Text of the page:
Ah, kettlebells- those weird-shaped, hunks of metal that are only good for doing kettlebell swings. Nothing particularly interesting going on there, they’re just like dumbbells, only less useful, right?
When used correctly, the lowly kettlebell transforms into one of the most potent strength training tools you can find.
And no, they aren’t only beneficial for Cross Fitters, they can help men and women of all fitness levels get in the best shape of their lives.
That said, we’re here to talk more specifically about how women can utilize these goofy looking weights to improve strength, endurance, and overall performance in pretty much any daily task.
Before we get to the exercises though, let’s go over a little background info regarding kettlebells and how/why they work so well.
The Benefits of Using Kettlebells
Full disclosure- I’m not a woman, but I’m married to one.
And as a physical therapist, I like to think I have some working knowledge about the benefits of exercise, strength training, and general anatomy with regards to both sexes.
That said, I was totally inspired to write this article by my wife.
It all started when my wife started working out with a personal trainer (who’s great by the way) a few months ago.
He has her doing all kinds of compound lifts and functional training stuff that she’s never really done before and it’s working- she’s getting in great shape.
But one thing I noticed is that they do a lot of work with kettlebells.
And my wife enjoys it so much that we’ve started adding them to our home collection as well, so she can work out with them on the days she doesn’t see her trainer.
Personally, I’ve used kettlebells some here and there over the years, but nothing like my wife is doing now.
Like most, I primarily used them for kettlebell swings, mostly when I was trying to add a little spice to my workouts.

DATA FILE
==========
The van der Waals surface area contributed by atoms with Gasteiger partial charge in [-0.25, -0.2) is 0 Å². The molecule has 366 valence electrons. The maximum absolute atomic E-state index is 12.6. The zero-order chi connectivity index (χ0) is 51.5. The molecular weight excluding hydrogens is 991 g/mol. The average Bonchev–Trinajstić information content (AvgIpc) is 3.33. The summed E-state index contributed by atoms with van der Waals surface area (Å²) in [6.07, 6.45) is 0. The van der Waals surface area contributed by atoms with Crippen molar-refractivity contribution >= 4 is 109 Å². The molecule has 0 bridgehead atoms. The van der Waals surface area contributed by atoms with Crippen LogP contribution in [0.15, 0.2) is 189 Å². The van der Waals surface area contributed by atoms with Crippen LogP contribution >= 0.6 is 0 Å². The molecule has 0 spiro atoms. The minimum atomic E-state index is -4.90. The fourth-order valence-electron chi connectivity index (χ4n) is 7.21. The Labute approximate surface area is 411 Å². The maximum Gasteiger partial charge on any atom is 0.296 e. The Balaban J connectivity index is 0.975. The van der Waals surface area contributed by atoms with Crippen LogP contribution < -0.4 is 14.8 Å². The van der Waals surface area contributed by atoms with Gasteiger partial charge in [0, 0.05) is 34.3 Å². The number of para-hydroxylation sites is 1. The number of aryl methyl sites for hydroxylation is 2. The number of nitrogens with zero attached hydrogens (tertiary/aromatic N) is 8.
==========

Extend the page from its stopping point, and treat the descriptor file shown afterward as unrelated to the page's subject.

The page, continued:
But seeing how my wife uses them for all kinds of moves has really opened my eyes to their true potential.
I’m writing this article with women in mind especially, but men can benefit from the use of kettlebells just as much.
The great thing about kettlebells is how much they force our core to engage, regardless of the exercise we’re doing.
That odd shape I was poking fun at in the intro is the secret sauce and the whole reason these weights act differently than your standard dumbbells.
With a kettlebell, the weight isn’t centered around the grip like it is with a dumbbell- instead, it’s centered opposite of the handle, kind of like a can of paint.
Having this type of weight distribution makes the kettlebell harder to handle, which in turn forces your body to recruit more muscles to control it.
This lopsided weight distribution means the center of mass for the kettlebell is often farther away from your body. This means your core is gonna have to kick in overtime to stabilize your spine as you perform lifts with it.
That’s my long-winded way of saying that kettlebells increase core activation.
And not just with kettlebell swings (which are a great exercise by the way), but with pretty much any exercise you choose to do with them.
You can also turn on a lot of other stabilizer muscles (like in your shoulders) when doing controlled presses because of this weight distribution.
Basically, doing any exercise with a kettlebell will turn more muscles on (or make them work harder) than doing it with a dumbbell.
All of this core and stabilizers activation is especially great for women who have had children.
Men, I’m not sure if you’re aware, but being pregnant and giving birth can wreak havoc on a woman’s core (again, not something I know from personal experience).
Regardless of what type of delivery a woman has, her core/pelvic floor strength will be significantly diminished afterwards, which can put her at an increased risk for back injury.
That means core strengthening exercises are especially important for women post delivery -and this is where the kettlebells can come in to the rescue.
Ladies, if you’re new to kettlebells (or exercise in general), I encourage you to start light and concentrate on form. Once you’re comfortable with the proper form, only then should you start upping the weight.
You can choose a few exercises below to add to your regular routine or you could get an entire workout in with just kettlebells.
Either way, they can provide a great alternative to your strength training routine.
Ok, enough already, let’s get to the exercises.
The 7 Best Kettlebell Exercises For Women
1. Kettlebell Swing
This is probably the most well-known kettlebell exercise around, but it’s still a great one.
When done correctly, this exercise hits pretty much every muscle in the body, but it’s especially efficient for hitting the glutes, quads, core, and shoulders.
It’s also a great exercise because it combines strengthening and cardio training into 1 highly-efficient move, helping you burn calories and fat at the same time.